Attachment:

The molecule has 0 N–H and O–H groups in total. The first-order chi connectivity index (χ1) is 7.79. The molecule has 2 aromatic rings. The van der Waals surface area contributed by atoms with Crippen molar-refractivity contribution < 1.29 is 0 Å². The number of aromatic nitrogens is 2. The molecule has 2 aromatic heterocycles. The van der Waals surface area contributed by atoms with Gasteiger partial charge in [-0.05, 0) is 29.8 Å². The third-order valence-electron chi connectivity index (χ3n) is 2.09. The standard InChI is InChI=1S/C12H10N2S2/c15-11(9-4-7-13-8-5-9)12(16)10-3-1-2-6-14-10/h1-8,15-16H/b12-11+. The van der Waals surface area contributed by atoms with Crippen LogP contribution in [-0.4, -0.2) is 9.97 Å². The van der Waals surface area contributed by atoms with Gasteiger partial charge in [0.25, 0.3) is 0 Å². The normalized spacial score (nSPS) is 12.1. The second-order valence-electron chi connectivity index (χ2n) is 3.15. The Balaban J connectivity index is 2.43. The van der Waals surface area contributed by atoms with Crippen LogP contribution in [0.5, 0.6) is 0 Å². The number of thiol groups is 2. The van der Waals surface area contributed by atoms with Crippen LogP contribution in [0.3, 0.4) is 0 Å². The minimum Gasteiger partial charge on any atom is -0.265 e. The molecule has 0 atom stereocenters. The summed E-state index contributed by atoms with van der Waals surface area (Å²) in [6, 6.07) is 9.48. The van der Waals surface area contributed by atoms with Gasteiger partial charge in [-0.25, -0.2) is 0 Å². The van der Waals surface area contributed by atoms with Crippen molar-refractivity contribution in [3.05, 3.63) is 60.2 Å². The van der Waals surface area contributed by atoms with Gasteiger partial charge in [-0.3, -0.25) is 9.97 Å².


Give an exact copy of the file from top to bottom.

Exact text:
The molecule has 0 N–H and O–H groups in total. The first-order chi connectivity index (χ1) is 7.79. The molecule has 2 aromatic rings. The van der Waals surface area contributed by atoms with Crippen molar-refractivity contribution < 1.29 is 0 Å². The number of aromatic nitrogens is 2. The molecule has 2 aromatic heterocycles. The van der Waals surface area contributed by atoms with Gasteiger partial charge in [-0.05, 0) is 29.8 Å². The third-order valence-electron chi connectivity index (χ3n) is 2.09. The standard InChI is InChI=1S/C12H10N2S2/c15-11(9-4-7-13-8-5-9)12(16)10-3-1-2-6-14-10/h1-8,15-16H/b12-11+. The van der Waals surface area contributed by atoms with Crippen LogP contribution in [-0.4, -0.2) is 9.97 Å². The van der Waals surface area contributed by atoms with Gasteiger partial charge in [0.25, 0.3) is 0 Å². The normalized spacial score (nSPS) is 12.1. The second-order valence-electron chi connectivity index (χ2n) is 3.15. The Balaban J connectivity index is 2.43. The van der Waals surface area contributed by atoms with Crippen LogP contribution in [0.5, 0.6) is 0 Å². The number of thiol groups is 2. The van der Waals surface area contributed by atoms with Crippen LogP contribution in [0.3, 0.4) is 0 Å². The minimum Gasteiger partial charge on any atom is -0.265 e. The molecule has 0 atom stereocenters. The summed E-state index contributed by atoms with van der Waals surface area (Å²) in [6, 6.07) is 9.48. The van der Waals surface area contributed by atoms with Gasteiger partial charge in [-0.25, -0.2) is 0 Å². The van der Waals surface area contributed by atoms with Crippen molar-refractivity contribution in [3.05, 3.63) is 60.2 Å². The van der Waals surface area contributed by atoms with Gasteiger partial charge in [-0.3, -0.25) is 9.97 Å².